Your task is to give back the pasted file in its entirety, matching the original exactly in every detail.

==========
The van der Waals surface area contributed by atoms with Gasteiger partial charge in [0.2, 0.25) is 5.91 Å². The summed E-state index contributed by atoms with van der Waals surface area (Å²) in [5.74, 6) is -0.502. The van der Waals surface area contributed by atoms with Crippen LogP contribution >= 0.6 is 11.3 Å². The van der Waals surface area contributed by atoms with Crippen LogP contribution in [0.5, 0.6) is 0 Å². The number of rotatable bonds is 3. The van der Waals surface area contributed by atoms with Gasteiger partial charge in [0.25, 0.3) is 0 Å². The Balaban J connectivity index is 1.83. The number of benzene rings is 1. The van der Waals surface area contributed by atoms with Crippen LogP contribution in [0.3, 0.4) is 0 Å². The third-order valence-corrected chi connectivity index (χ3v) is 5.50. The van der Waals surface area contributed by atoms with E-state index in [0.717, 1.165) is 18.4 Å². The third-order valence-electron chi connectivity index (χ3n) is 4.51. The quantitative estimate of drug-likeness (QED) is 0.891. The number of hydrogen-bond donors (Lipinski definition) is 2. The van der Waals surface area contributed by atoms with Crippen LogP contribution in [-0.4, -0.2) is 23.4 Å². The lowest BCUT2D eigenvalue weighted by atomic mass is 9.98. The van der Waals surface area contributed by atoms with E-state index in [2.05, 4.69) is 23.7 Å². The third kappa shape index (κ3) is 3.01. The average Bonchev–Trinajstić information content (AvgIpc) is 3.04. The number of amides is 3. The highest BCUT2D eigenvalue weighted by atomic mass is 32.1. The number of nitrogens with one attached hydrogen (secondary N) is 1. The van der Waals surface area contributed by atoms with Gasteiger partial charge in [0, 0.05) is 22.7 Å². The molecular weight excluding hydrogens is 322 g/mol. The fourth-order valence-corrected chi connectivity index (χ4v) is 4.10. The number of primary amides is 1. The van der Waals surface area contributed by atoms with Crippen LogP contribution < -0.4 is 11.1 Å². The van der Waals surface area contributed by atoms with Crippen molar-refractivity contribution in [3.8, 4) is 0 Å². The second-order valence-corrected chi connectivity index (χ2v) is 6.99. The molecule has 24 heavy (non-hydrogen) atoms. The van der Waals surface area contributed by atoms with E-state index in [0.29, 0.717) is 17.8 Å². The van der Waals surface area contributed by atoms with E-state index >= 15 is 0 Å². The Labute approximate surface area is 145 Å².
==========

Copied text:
The van der Waals surface area contributed by atoms with Gasteiger partial charge in [0.2, 0.25) is 5.91 Å². The summed E-state index contributed by atoms with van der Waals surface area (Å²) in [5.74, 6) is -0.502. The van der Waals surface area contributed by atoms with Crippen LogP contribution >= 0.6 is 11.3 Å². The van der Waals surface area contributed by atoms with Crippen LogP contribution in [0.5, 0.6) is 0 Å². The number of rotatable bonds is 3. The van der Waals surface area contributed by atoms with Gasteiger partial charge in [0.25, 0.3) is 0 Å². The Balaban J connectivity index is 1.83. The number of benzene rings is 1. The van der Waals surface area contributed by atoms with Crippen LogP contribution in [0.3, 0.4) is 0 Å². The third-order valence-corrected chi connectivity index (χ3v) is 5.50. The van der Waals surface area contributed by atoms with E-state index in [0.717, 1.165) is 18.4 Å². The third-order valence-electron chi connectivity index (χ3n) is 4.51. The quantitative estimate of drug-likeness (QED) is 0.891. The number of hydrogen-bond donors (Lipinski definition) is 2. The van der Waals surface area contributed by atoms with Crippen LogP contribution in [-0.4, -0.2) is 23.4 Å². The lowest BCUT2D eigenvalue weighted by atomic mass is 9.98. The van der Waals surface area contributed by atoms with E-state index in [2.05, 4.69) is 23.7 Å². The third kappa shape index (κ3) is 3.01. The average Bonchev–Trinajstić information content (AvgIpc) is 3.04. The number of amides is 3. The highest BCUT2D eigenvalue weighted by atomic mass is 32.1. The number of nitrogens with one attached hydrogen (secondary N) is 1. The van der Waals surface area contributed by atoms with Gasteiger partial charge in [0, 0.05) is 22.7 Å². The molecular weight excluding hydrogens is 322 g/mol. The fourth-order valence-corrected chi connectivity index (χ4v) is 4.10. The number of primary amides is 1. The van der Waals surface area contributed by atoms with Crippen LogP contribution < -0.4 is 11.1 Å². The van der Waals surface area contributed by atoms with Crippen molar-refractivity contribution in [3.8, 4) is 0 Å². The second-order valence-corrected chi connectivity index (χ2v) is 6.99. The molecule has 24 heavy (non-hydrogen) atoms. The van der Waals surface area contributed by atoms with E-state index in [0.29, 0.717) is 17.8 Å². The van der Waals surface area contributed by atoms with E-state index >= 15 is 0 Å². The Labute approximate surface area is 145 Å².